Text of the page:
return true;
    }
}

4. sorter
The Sorter function is responsible for sorting the list of suggestions filtered by the matcher:

sorter: function (items) {
    return items.sort();
}

5. highlighter
This function is used to highlight user’s input within auto-suggested results.

highlighter: function (item) {
    var regex = new RegExp( '(' + this.query + ')', 'gi' );
    return item.replace( regex, "$1" );
}

References:

How to Use JSON Objects With Twitter Bootstrap Typeahead

How To Install PPTP VPN on VPS

This is a guide to install the pptp VPN service on your VPS.
Please make sure that ppp module has been enabled for OpenVZ based VPS. Simply just check wheter the /dev/ppp is available or not.

On Ubuntu OS
Install the pptp server package

sudo apt-get install pptpd

On CentOS
Install the pptp server package
Download the RPM file pptpd-1.3.4-2.rhel5.i386.rpm from http://poptop.sourceforge.net/yum/stable/packages/

wget http://poptop.sourceforge.net/yum/stable/packages/pptpd-1.3.4-2.rhel5.i386.rpm

Install the RPM by running this command: –

rpm -ivh pptpd-1.3.4-2.rhel5.i386.rpm

Edit the pptp configuration file

sudo vim /etc/pptpd.conf

Go to the bottom of the file and uncomment the localip and remoteip

localip 192.168.0.1
remoteip 192.168.0.234-238,192.168.0.245

Localip is the IP address of your server whereas the remoteip are the addresses that will be used on the clients that connected to the server.

Edit the chap secrets file:

sudo vim /etc/ppp/chap-secrets

Add to it the authentication credentials for a user’s. Use following syntax:

username * users-password *

At this point, the pptp service should be working after restart the service using following command :

sudo /etc/init.d/pptpd restart

If you do not want to access anything beyond the server, than you are done. But if you want the user can access beyond the server for example internet, please follow these next few more step.

Edit the “sysctl” file to enable the IP forwarding

sudo vim /etc/sysctl.conf

Find the “net.ipv4.ip_forward” line and change the parameter from 0 (disabled) to 1 (enabled):

net.ipv4.ip_forward=1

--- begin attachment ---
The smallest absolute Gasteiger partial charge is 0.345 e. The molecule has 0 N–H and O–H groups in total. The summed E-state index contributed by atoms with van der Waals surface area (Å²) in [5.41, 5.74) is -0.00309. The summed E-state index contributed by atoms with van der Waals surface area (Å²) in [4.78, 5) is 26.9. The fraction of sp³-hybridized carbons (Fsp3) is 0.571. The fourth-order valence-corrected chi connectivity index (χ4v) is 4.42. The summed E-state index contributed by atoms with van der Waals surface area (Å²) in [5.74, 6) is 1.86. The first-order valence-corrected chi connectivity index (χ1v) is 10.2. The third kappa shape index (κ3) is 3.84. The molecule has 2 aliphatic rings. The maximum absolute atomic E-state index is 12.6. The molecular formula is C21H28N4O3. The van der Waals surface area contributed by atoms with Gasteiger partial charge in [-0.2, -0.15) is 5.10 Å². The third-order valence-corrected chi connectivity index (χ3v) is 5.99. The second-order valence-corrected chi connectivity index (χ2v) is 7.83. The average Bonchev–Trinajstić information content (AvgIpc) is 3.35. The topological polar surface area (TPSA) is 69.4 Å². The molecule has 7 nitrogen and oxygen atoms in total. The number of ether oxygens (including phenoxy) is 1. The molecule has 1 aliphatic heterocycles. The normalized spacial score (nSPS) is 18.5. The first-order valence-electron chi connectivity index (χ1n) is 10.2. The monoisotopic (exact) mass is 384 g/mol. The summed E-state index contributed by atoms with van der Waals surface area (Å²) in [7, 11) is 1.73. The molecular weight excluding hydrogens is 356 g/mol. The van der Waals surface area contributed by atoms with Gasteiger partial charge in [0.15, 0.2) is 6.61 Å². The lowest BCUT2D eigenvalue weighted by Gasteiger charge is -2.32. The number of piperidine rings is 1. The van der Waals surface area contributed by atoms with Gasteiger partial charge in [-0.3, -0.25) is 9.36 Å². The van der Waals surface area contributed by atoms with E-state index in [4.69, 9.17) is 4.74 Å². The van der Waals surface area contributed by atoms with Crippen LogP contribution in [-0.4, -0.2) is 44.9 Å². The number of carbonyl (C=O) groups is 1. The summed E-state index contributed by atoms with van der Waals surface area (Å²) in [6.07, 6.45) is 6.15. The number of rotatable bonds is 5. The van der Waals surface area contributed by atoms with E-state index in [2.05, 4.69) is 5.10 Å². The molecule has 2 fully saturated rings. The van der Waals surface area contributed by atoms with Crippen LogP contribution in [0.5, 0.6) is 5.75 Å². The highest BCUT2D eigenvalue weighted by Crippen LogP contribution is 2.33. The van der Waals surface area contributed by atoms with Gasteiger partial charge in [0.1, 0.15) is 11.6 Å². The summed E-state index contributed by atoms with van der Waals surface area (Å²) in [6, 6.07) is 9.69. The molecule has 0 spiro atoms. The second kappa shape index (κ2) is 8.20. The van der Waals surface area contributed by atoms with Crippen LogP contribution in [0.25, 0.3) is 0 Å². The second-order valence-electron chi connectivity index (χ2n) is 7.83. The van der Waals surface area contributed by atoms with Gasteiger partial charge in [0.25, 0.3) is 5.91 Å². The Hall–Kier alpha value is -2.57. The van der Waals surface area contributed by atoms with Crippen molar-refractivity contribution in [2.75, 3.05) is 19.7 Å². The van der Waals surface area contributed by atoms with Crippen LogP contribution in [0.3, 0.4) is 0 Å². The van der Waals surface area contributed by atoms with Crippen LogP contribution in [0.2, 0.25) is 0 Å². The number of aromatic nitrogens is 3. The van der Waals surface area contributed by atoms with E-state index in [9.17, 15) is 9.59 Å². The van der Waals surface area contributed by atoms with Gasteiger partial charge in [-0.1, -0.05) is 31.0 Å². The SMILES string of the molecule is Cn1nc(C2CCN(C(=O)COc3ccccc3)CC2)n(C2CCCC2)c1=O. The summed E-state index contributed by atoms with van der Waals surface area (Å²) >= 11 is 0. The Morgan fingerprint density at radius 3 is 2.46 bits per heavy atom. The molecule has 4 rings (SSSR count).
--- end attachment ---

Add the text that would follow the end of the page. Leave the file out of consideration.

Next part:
Edit the iptables using these following command :

iptables -t nat -A POSTROUTING -j SNAT --to-source xx.xx.xx.xx
iptables -A INPUT -i venet0 -p tcp --dport 1723 -j ACCEPT
iptables -A INPUT -i venet0 -p gre -j ACCEPT
iptables -A FORWARD -i ppp+ -o venet0 -j ACCEPT
iptables -A FORWARD -i venet0 -o ppp+ -j ACCEPT

Please replace the xx.xx.xx.xx with your VPS IP address

Edit the following file vi /etc/ppp/ip-up
Put this script on the end of the file

/sbin/ifconfig $1 mtu 1400
exit 0

To add a DNS server, edit the options.pptpd file, and add the following command

ms-dns 10.0.0.1
ms-dns 10.0.0.2

Change the IP address with your DNS IP Address

For more information on pptp, you can see the pptp log in file /var/log/syslog.

mPDF : Your web based PDF report

Looking for report for your web based application? mPDF would be one of the good option to choosed.

mPDF Installation and setup
Download latest mPDF version from the official website. Extract zipped file content to your defined folder and rename it to mpdf for better usage.
You may also allow three catalogs to be written. Folders list:
/ttfontdata/
/tmp/
/graph_cache/

Initializing mPDF and a first try
You may try your first code as example bellow

require_once('library/mpdf.php'); 
$mpdf = new mPDF();	 
$mpdf->WriteHTML('Your first taste of creating PDF from HTML');
$mpdf->Output();
exit;

More complex usage
We are trying to parse only CSS contents from file and add some div to the file. View the example here:

$mpdf = new mPDF();
$stylesheet = file_get_contents('stylesheet.css');
$mpdf->WriteHTML($stylesheet,1);
$mpdf->WriteHTML('HTML content goes here...', 2);
$mpdf->Output();
exit;

Specific Page Format

$mpdf = new mPDF('utf-8', 'A4');
$mpdf = new mPDF('utf-8', array(190,236));

Some output method provided by mPDF
Method 1: Saving the PDF to a file:

$pdf->Output('filename.pdf','F');

Method 2: Prompting user to choose where to save the PDF file:

$pdf->Output('filename.pdf','D');

Method 3: Automatically open PDF in your browser after being generated:

$pdf->Output('filename.pdf','I');

Method 4: Returning the PDF file content as a string:

$pdf->Output('','S');

Reference :

mPDF: HTML to PDF introduction


http://blog.startq.com/index.php/2011/10/25/fpdf-output-methods-for-pdf-files-in-php/

Common Apache Tuning

Here are some tips how to optimized your apache setting.

Some typical setting for apache in some different server specification:

Apache Directive 1/4GiB 1GiB 2GiB 4GiB
StartServers 2 8 16 32
MinSpareServers 1 4 8 16
MaxSpareServers 2 8 16 32
ServerLimit 8 64 128 256
MaxClients 8 64 128 256
MaxRequestsPerChild 0 0 0 0
ListenBacklog 1000 1000 1000 100

Disabling mod_passenger

If you are not using Phusion Passenger (for Ruby on Rails apps), you can safely comment out the lines to load the dso under
/opt/local/etc/httpd/includes/dso.conf:

#LoadModule passenger_module lib/httpd/mod_passenger.so

/opt/local/etc/httpd/httpd.conf that loads the module:

#Include etc/httpd/includes/passenger.conf

Choose appropriate MPM:

Apache server ships with a selection of Multi-Processing Modules (MPMs) which are responsible for binding to network ports on the machine, accepting requests, and dispatching children to handle the requests [3]. Only one MPM can be loaded into the server at any time.